Tampa Considers New Closing Time For Bars
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TAMPA, Fla. (AP) — The city of Tampa is considering big changes in how drinks are poured at bars, restaurants and nightclubs.
A draft ordinance up for consideration by the city council would roll back bar closing times from 3 a.m. to midnight, The Tampa Bay Times reports. Bars, nightclubs and other venues would be able to apply for an “extended hours” business permit to stay open later.
Businesses like convenience stores that sell alcohol for carryout would not be subject to the early closure. Bars, restaurants and nightclubs with special use permits, a form of wet-zoning in which the city council sets operating hours, would also be exempt.
The city is also considering issuing new business permits clubs with state licenses to serve drinks.
The proposed rules will be discussed at a city council meeting on Thursday. They come two years after shootings at two Ybor City-area clubs left one man dead and six wounded.
According to the ordinance, an extended-hours permit would be “a privilege, not a right,” and would have to be renewed every year.
The city could suspend or revoke a permit if the establishment lets customers drink or stays open after 3 p.m.; had any two violations of certain laws like possession of felony controlled substances within a 12-month period; or had four cases of criminal possession of marijuana within six months.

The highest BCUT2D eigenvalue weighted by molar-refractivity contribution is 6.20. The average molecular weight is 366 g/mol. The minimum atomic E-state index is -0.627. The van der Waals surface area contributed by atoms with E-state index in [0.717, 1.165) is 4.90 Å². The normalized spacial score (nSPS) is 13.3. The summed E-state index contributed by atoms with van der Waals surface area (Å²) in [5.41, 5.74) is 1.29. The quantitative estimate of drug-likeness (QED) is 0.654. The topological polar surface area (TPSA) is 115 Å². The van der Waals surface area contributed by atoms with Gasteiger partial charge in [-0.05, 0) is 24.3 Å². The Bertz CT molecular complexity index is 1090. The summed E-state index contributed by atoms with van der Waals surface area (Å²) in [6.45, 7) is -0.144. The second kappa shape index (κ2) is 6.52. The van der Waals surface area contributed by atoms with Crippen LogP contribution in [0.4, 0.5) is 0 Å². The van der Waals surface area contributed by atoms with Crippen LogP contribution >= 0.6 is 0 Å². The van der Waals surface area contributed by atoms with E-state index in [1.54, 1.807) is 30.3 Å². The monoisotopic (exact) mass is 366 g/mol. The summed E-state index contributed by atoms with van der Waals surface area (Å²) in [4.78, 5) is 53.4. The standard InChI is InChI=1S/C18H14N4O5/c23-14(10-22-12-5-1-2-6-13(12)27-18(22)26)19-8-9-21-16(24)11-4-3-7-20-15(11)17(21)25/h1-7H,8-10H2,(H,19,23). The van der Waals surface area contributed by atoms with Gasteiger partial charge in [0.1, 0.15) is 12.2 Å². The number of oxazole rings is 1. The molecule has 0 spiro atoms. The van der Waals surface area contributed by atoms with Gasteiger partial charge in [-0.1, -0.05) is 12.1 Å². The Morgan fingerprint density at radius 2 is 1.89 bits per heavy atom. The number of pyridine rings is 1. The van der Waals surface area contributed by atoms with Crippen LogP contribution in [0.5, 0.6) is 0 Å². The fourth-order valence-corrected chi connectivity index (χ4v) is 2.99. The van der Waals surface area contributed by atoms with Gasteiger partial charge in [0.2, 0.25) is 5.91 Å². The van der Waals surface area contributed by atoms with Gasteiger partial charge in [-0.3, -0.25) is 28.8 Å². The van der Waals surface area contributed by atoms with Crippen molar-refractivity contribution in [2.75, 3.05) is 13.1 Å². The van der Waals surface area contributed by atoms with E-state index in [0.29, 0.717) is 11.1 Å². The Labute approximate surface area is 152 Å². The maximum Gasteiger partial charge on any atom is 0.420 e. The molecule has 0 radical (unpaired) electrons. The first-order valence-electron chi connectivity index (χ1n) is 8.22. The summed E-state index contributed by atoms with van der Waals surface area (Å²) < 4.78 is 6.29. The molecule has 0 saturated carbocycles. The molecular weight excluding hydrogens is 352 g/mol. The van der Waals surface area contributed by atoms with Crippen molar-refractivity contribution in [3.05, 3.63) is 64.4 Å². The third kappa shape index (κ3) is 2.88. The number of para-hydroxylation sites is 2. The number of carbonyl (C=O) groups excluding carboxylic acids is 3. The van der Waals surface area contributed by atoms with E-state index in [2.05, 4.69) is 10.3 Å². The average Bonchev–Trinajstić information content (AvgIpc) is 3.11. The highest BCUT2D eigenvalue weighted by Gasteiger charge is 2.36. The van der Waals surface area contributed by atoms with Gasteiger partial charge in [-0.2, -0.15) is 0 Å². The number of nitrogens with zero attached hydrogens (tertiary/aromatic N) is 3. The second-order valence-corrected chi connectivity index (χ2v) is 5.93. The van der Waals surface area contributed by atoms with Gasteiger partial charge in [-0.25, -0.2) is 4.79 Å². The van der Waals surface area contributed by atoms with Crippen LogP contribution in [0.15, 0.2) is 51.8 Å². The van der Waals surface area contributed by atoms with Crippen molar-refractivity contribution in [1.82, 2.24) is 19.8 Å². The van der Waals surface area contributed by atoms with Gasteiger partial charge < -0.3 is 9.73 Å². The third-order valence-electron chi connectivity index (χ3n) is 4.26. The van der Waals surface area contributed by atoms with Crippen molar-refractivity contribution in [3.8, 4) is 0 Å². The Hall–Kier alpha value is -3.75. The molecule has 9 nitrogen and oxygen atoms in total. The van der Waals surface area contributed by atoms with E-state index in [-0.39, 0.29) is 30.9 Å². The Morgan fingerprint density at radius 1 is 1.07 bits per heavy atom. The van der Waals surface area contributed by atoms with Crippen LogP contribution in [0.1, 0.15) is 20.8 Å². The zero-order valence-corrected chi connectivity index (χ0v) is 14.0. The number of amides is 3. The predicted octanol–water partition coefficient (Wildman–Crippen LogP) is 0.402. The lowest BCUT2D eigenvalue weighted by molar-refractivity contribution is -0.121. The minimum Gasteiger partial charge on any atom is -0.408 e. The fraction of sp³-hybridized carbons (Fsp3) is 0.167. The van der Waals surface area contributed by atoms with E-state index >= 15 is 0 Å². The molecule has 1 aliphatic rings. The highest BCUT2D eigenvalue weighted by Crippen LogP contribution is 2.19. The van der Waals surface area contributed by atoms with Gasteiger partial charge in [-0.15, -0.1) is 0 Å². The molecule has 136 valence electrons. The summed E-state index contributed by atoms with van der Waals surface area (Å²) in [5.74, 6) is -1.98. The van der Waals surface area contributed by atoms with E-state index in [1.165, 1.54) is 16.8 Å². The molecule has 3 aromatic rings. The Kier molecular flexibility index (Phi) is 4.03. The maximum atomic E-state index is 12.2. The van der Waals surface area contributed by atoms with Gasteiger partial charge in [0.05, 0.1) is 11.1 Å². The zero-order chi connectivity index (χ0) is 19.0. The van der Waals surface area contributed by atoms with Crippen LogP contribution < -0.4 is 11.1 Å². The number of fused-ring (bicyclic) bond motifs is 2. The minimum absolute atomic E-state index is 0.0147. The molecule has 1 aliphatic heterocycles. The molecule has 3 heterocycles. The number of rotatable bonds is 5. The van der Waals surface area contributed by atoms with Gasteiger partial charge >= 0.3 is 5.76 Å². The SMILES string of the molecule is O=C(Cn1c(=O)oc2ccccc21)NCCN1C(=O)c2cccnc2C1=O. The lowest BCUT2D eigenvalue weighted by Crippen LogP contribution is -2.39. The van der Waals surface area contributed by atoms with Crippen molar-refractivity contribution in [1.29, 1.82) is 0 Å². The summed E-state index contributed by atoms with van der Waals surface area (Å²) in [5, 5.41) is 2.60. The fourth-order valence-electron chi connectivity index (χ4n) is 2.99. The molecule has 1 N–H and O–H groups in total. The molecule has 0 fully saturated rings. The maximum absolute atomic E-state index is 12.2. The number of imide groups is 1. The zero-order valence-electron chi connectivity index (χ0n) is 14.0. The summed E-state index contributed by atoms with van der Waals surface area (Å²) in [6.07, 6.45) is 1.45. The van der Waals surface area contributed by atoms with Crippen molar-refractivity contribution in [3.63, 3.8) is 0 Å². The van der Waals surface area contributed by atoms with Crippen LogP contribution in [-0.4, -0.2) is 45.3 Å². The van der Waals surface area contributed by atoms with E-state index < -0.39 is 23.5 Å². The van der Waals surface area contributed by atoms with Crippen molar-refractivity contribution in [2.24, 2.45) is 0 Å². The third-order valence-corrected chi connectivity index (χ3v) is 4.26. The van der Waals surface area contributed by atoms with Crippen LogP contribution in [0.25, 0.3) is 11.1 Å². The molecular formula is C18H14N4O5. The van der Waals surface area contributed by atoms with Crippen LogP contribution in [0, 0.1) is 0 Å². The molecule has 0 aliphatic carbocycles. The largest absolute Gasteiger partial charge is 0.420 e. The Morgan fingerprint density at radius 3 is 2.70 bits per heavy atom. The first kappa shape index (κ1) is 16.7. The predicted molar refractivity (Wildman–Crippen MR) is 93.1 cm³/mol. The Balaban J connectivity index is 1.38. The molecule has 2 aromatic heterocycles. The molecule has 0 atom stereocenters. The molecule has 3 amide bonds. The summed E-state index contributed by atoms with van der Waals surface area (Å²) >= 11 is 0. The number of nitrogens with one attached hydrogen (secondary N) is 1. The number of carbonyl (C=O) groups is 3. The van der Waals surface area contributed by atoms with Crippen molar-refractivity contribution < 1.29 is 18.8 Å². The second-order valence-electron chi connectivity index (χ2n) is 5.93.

Some business owners have wondered if the proposal goes too far.
Stephen Michelini, a land-use consultant who represents many restaurants in the city, said there are many unanswered questions about a change that could “wreak havoc” on established restaurants.
“It seems to be an issue where there are some problems with very specific locations, but I don’t think the remedy for correcting them is to change the entire ordinance,” he said. “There are other means to get people’s attention.”
City council member Yvonne Yolie Capin said she recognized how economically important bars and restaurants are, and that the idea is to achieve a level of comfort through regulations that are very specific and not subjective.
“That’s very, very important,” Capin said. “I do want us to be very careful going forward.”
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